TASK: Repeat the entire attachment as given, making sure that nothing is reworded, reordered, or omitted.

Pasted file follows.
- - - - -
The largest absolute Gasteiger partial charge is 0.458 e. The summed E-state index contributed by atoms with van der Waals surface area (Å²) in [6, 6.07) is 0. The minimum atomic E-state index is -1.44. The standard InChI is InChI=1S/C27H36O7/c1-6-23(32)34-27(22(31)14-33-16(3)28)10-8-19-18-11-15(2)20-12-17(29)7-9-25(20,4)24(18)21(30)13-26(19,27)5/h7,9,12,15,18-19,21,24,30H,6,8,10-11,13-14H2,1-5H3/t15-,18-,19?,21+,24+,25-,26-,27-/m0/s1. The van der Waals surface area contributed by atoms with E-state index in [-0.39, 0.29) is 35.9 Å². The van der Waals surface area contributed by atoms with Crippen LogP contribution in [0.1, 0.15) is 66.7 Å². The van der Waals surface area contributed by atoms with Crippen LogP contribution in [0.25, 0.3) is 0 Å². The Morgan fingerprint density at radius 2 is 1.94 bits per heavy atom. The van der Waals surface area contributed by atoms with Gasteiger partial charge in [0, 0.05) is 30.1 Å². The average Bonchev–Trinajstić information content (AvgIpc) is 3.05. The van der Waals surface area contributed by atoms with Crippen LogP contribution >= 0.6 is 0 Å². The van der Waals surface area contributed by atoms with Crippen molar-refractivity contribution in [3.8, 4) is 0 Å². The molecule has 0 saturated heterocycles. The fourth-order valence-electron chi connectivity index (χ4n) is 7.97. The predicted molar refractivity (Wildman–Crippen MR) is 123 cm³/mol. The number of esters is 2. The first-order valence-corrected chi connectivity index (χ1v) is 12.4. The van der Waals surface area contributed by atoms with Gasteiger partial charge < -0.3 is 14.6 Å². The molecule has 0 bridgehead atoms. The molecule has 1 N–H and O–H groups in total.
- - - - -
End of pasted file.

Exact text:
The largest absolute Gasteiger partial charge is 0.458 e. The summed E-state index contributed by atoms with van der Waals surface area (Å²) in [6, 6.07) is 0. The minimum atomic E-state index is -1.44. The standard InChI is InChI=1S/C27H36O7/c1-6-23(32)34-27(22(31)14-33-16(3)28)10-8-19-18-11-15(2)20-12-17(29)7-9-25(20,4)24(18)21(30)13-26(19,27)5/h7,9,12,15,18-19,21,24,30H,6,8,10-11,13-14H2,1-5H3/t15-,18-,19?,21+,24+,25-,26-,27-/m0/s1. The van der Waals surface area contributed by atoms with E-state index in [-0.39, 0.29) is 35.9 Å². The van der Waals surface area contributed by atoms with Crippen LogP contribution in [0.1, 0.15) is 66.7 Å². The van der Waals surface area contributed by atoms with Crippen LogP contribution in [0.25, 0.3) is 0 Å². The Morgan fingerprint density at radius 2 is 1.94 bits per heavy atom. The van der Waals surface area contributed by atoms with Gasteiger partial charge in [0, 0.05) is 30.1 Å². The average Bonchev–Trinajstić information content (AvgIpc) is 3.05. The van der Waals surface area contributed by atoms with Crippen LogP contribution >= 0.6 is 0 Å². The van der Waals surface area contributed by atoms with Crippen molar-refractivity contribution in [3.8, 4) is 0 Å². The molecule has 0 saturated heterocycles. The fourth-order valence-electron chi connectivity index (χ4n) is 7.97. The predicted molar refractivity (Wildman–Crippen MR) is 123 cm³/mol. The number of esters is 2. The first-order valence-corrected chi connectivity index (χ1v) is 12.4. The van der Waals surface area contributed by atoms with Gasteiger partial charge < -0.3 is 14.6 Å². The molecule has 0 bridgehead atoms. The molecule has 1 N–H and O–H groups in total.